• Low-wage workers – For this purpose, this includes anyone who makes less than $15/hour currently.
  • Unions – Although many union employees make more than $15/hour, they still tend to support this cause. Though it doesn’t really matter for our purposes, it is interesting to note there are two leading possible explanations for why unions tend to support this legislation. (This is a serious tangent; we’ll forgive you if you skip it.)
    • Optimistic leftist version – Unions are fighting the good fight for all workers. So even though most of their members won’t stand to benefit from this law, they support to stand in solidarity with their fellows.
    • Cynical economist version – Unions are typically comprised of high-skilled workers that make more than any plausible minimum wage. However, the trades these members work in typically can be done either by a small number of high-skilled people or a larger number of low-skilled people. For instance, a business might be able to achieve one task using a single high-skilled union employee that makes, say, $24/hour, or three low-skilled employees that require some training and which make just $8/hour. Before the minimum wage increases, these options are equally desirable. Once the minimum wage goes up, however, the high-skilled union employee clearly becomes the better choice.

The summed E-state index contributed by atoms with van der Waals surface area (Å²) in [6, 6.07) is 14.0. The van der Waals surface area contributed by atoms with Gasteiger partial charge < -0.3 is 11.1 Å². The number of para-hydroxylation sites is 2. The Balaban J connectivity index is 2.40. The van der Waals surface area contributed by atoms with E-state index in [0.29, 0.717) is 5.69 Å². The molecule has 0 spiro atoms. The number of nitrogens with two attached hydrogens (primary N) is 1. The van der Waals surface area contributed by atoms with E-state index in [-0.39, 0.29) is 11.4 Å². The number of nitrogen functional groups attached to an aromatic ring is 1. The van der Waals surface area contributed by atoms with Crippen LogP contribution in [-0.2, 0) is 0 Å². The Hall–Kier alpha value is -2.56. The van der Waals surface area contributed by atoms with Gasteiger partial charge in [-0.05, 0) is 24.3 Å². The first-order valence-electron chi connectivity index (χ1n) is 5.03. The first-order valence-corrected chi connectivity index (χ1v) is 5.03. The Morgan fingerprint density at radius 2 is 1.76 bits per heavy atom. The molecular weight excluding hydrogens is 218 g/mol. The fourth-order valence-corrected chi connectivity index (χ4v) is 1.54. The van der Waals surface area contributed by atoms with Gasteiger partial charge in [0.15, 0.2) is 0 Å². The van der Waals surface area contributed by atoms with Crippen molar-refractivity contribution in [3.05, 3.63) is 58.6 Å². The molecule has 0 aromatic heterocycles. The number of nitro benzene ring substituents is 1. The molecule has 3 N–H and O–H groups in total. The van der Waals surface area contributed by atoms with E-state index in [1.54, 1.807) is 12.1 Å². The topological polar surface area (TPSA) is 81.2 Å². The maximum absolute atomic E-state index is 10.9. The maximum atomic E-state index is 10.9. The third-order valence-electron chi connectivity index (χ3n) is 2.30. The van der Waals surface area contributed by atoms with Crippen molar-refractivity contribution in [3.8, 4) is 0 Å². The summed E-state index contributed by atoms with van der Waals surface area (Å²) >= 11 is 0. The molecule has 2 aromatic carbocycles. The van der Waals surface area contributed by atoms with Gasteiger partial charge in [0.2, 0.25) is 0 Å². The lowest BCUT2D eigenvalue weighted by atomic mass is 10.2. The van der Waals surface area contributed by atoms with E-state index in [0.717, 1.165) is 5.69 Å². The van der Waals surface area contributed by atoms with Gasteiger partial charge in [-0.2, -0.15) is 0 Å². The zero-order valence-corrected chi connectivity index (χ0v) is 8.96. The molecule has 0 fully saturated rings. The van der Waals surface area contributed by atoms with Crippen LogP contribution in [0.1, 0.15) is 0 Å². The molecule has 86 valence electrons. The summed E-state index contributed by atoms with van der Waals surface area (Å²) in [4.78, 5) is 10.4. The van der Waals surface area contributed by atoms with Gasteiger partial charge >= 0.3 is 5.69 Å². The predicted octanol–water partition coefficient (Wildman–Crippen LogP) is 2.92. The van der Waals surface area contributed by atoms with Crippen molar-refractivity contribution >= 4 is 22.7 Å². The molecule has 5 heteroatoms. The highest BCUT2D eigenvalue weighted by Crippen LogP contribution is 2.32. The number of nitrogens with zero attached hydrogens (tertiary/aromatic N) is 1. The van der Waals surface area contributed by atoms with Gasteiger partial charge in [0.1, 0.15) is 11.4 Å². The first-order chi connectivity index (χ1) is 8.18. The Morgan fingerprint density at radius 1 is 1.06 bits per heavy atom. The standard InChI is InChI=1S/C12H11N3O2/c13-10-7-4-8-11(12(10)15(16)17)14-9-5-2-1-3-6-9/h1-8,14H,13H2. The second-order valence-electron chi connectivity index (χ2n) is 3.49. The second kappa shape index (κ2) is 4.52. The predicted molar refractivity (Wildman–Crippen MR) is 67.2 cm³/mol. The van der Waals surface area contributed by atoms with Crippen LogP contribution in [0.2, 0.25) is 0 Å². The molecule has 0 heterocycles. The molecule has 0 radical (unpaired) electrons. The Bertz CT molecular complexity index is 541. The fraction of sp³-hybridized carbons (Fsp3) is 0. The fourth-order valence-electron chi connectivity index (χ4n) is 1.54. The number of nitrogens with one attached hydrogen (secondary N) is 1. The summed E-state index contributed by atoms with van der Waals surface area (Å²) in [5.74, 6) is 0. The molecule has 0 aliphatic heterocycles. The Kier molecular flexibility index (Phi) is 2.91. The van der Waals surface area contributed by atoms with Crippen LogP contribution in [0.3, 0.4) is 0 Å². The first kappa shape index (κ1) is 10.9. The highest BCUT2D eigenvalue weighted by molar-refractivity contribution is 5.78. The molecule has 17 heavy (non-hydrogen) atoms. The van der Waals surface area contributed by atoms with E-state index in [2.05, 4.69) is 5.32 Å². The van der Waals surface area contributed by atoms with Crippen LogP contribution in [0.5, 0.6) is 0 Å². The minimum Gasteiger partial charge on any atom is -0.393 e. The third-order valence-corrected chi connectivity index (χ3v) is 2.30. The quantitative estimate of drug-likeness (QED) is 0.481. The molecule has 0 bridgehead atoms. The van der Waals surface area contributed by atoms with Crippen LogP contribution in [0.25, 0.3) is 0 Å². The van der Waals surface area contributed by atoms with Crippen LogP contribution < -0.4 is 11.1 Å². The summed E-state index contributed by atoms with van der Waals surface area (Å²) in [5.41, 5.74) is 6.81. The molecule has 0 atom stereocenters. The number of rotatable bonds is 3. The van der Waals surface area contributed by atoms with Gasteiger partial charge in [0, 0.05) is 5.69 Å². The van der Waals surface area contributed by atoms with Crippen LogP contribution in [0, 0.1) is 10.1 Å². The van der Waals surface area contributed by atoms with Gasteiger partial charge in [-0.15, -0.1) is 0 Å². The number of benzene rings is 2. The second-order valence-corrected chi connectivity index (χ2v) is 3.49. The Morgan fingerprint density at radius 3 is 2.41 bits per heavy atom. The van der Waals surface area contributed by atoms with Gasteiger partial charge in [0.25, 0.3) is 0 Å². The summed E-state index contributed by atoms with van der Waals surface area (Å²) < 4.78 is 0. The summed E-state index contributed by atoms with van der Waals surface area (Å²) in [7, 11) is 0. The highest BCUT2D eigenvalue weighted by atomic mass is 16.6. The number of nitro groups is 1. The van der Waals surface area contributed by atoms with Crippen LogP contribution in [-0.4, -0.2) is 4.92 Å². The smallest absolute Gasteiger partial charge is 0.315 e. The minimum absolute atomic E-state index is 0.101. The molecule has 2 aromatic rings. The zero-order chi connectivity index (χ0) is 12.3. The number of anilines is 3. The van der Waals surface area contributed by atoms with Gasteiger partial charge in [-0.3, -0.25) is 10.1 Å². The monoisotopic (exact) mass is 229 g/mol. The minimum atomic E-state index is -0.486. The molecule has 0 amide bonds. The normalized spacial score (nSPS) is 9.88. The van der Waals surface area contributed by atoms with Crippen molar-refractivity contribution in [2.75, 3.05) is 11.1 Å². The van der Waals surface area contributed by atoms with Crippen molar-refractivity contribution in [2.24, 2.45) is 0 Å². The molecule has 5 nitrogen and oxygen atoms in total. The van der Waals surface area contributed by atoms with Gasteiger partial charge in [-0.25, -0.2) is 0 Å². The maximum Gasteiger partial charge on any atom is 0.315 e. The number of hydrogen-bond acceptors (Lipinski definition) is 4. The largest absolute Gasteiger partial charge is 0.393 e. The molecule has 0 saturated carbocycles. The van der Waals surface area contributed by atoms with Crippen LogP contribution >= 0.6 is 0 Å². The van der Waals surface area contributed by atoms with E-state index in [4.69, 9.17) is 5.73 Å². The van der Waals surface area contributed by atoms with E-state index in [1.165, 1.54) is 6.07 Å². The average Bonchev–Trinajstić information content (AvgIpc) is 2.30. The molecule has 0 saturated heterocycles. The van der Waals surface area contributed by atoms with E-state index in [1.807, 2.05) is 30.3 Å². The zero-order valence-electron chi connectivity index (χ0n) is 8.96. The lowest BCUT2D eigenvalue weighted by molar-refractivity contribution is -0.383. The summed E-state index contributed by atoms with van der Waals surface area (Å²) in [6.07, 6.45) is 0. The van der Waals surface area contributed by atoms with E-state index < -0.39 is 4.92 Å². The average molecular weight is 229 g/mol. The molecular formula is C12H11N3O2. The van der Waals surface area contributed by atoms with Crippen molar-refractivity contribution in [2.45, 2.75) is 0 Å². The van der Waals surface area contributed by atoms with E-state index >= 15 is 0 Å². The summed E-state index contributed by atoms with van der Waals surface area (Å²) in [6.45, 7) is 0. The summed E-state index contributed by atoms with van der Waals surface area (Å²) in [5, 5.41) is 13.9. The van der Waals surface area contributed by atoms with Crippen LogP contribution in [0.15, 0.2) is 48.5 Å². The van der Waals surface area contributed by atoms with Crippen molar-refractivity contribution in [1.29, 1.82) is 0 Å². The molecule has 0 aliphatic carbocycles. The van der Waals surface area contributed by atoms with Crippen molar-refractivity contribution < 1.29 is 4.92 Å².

• Well-meaning citizens – As it stands, the minimum wage actually covers a relatively small group of people. Still, most voters do not understand economics, and, particularly on the left side of the spectrum, they are likely to support this as a government policy that can help the poor.
Meanwhile, the groups that would tend to oppose this are as follows:
  • Business owners with low-wage workers – Obviously, this group is far less numerous than the actual low-wage workers.
  • Free market / Austrian economists – It used to be the case that all economists were united in their opposition to the minimum wage, just as they oppose, in theory, all other arbitrary price floors and ceilings imposed by the government. Now, however, the position is confined mostly to free market-leaning economists, which, unsurprisingly, seem to hold far less sway in government.